Phonemic Awareness: Teaching Young Children to Rhyme

According to research by the National Institute for Children's Health and Development, children should enjoy more than 1000 hours of "lap time" before they enter school. That's more than 1000 hours of hearing nursery rhymes, singing songs, playing pat-a-cake and peek-a-boo, hearing tongue twisters and silly stories and sound games. For children who have this opportunity, the skill of rhyming is usually learned unconsciously and effortlessly. However, for those students who enter formal schooling without the skill of rhyming, learning it can be a laborious task! 

Why is rhyming so important? Does it really matter if children know that Jill rhymes with hill? Yes! Rhyming paves the wave to future reading success.

Rhyming impacts many components of the reading continuum. It teaches children about patterns and structures in both spoken and written words. It helps children to read with inflection and animation which leads to increased fluency and comprehension. Rhyming is a crucial skill that will lead to enhanced decoding skills, especially when reading multi-syllabic content words. It helps children be more aware of the commonalities in letter sequences, which will make them better writers and spellers.

Teaching Children To Rhyme

As with any new skill, teaching a student to rhyme takes practice. A typical student will master a new skill after 25 opportunities to practice. But for a child with lack of exposure, speech and/or language difficulties, or for second language learners, the amount of practice required may be as much as 25 x 25! That's a lot of practice, however, it will be worth the effort because learning to rhyme will increase awareness of the phonology and graphology of English, which are imperative to reading, writing, and oral communication.

The first step in teaching a young learner to rhyme is to start with traditional "lap time" activities. "Lap time" activities are known as such because they are the activities that a mother would typically engage in when playing with language as she holds a young child on her lap, i.e. nursery rhymes, finger plays, and songs. It is of upmost importanceto begin with these primary activities with second language learners, because, for them, this will be their primary language experience.

Begin with activities that are easily memorized. Call attention to rhymes using songs, fingerplays, and simple stories. Use full or cross-body actions that will increase brain-power. Don't be afraid to start small, in fact, starting small is a must! The students do not need to learn how to rhyme in one week or even in one semester.

Start with words that rhyme with cat. I love these little rhyming tubs. Children love the little objects and the auditory/visual connection assists young learners. To begin, I simply dump out the -at tub of objects in a pile, pick them up one-by-one, and identify them.  We take the time to discuss each object's label and definition. Don’t take anything for granted. Not all children know what a baseball bat is. Always throughly define the items.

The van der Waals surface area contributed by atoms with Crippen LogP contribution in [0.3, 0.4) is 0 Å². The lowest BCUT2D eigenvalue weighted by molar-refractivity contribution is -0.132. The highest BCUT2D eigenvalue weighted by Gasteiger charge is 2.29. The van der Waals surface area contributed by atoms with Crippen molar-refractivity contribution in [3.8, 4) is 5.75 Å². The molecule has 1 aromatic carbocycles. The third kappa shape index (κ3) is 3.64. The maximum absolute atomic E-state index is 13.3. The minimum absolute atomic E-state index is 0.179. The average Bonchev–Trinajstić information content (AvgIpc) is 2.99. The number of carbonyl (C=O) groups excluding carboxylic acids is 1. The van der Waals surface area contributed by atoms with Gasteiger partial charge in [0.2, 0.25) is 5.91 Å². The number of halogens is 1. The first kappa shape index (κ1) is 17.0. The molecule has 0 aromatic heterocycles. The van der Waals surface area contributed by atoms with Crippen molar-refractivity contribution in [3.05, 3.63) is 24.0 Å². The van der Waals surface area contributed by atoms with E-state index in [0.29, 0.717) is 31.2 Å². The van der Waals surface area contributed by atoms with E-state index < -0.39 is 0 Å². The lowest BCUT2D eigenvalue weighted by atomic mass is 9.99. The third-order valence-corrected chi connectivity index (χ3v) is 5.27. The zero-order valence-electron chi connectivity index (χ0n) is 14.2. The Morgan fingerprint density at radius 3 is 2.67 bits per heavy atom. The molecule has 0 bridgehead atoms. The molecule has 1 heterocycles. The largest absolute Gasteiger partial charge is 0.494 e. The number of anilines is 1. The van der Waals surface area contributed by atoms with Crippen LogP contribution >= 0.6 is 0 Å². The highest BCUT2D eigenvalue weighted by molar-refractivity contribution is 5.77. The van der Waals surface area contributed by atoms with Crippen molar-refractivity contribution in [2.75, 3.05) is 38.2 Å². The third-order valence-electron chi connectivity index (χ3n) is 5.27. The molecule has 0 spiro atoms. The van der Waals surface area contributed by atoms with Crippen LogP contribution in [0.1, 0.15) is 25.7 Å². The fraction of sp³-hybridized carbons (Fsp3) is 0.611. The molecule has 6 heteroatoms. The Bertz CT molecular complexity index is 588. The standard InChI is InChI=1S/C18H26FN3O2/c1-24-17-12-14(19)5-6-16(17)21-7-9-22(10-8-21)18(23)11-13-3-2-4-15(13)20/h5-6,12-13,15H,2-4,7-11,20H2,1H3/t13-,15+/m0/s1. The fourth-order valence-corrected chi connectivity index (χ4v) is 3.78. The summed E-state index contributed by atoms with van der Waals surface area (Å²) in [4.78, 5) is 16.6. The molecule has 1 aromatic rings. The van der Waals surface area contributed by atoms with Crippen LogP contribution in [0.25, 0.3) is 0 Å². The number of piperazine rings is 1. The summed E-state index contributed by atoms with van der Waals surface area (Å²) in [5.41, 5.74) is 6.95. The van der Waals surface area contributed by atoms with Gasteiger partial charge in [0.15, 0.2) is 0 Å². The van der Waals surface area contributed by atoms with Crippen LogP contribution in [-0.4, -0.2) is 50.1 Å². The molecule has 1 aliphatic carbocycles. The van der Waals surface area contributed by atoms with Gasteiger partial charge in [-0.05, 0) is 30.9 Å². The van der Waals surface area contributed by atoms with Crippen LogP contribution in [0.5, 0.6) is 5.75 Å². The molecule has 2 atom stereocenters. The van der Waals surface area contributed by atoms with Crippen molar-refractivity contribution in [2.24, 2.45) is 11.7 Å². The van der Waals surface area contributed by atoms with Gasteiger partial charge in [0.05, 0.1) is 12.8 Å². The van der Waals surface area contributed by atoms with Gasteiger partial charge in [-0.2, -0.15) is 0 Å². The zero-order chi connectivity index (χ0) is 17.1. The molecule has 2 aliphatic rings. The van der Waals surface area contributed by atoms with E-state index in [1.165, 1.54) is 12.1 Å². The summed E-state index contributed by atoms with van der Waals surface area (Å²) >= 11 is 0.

After all objects are named, I then pick them up again one-by-one saying only their name and ask, “Does anyone see anything these words have in common?” If there is no answer, I again pick up each object and exaggerate each word, opening my mouth wide, holding my chin, and pointing to my mouth (giving the children visual cues for clarity). I again ask the question, and usually a child will quickly mention my mouth. I will then say the word cat and ask students to repeat the word as they place their hands on their cheeks. "All of these objects are rhyming words and so my mouth is the same for each word." At this point I pull out my hand mirrors and ask students to say the name of each object as they watch their mouth. After we have watched our mouth “speak” each rhyming word, I ask the students to say a word that uses complete opposite mouth positioning such as chip. I then have the students hold their cheeks as they say the words in the object pile: cat, rat, bat, sat, mat, followed quickly by chip. “Did you feel your mouth move differently?” Well that word can’t rhyme with cat then, because your mouth must stay the same at the end of each rhyming word. 

I continue this process for the first several sessions with these students, reviewing a learned rhyming family at the end of each lesson, always having students hold their cheeks (or jaw if the words contain jaw-dropping vowels) as we list the rhyming words. I do this review in a my-turn, your-turn fashion. For example, I hold my cheeks and say pig and then point both hands at the students while they say pig. This process continues for weeks with many different examples.

After I have taught the vocabulary that I want rhymed, the mouth positioning, and practiced rhyming families, it is time to slowly ask students to produce and then generate rhyming words using meaningful games and activities. This process to teach rhyme may seem labor intensive. It is! The benefits of that labor are imperative to the child’s future reading success!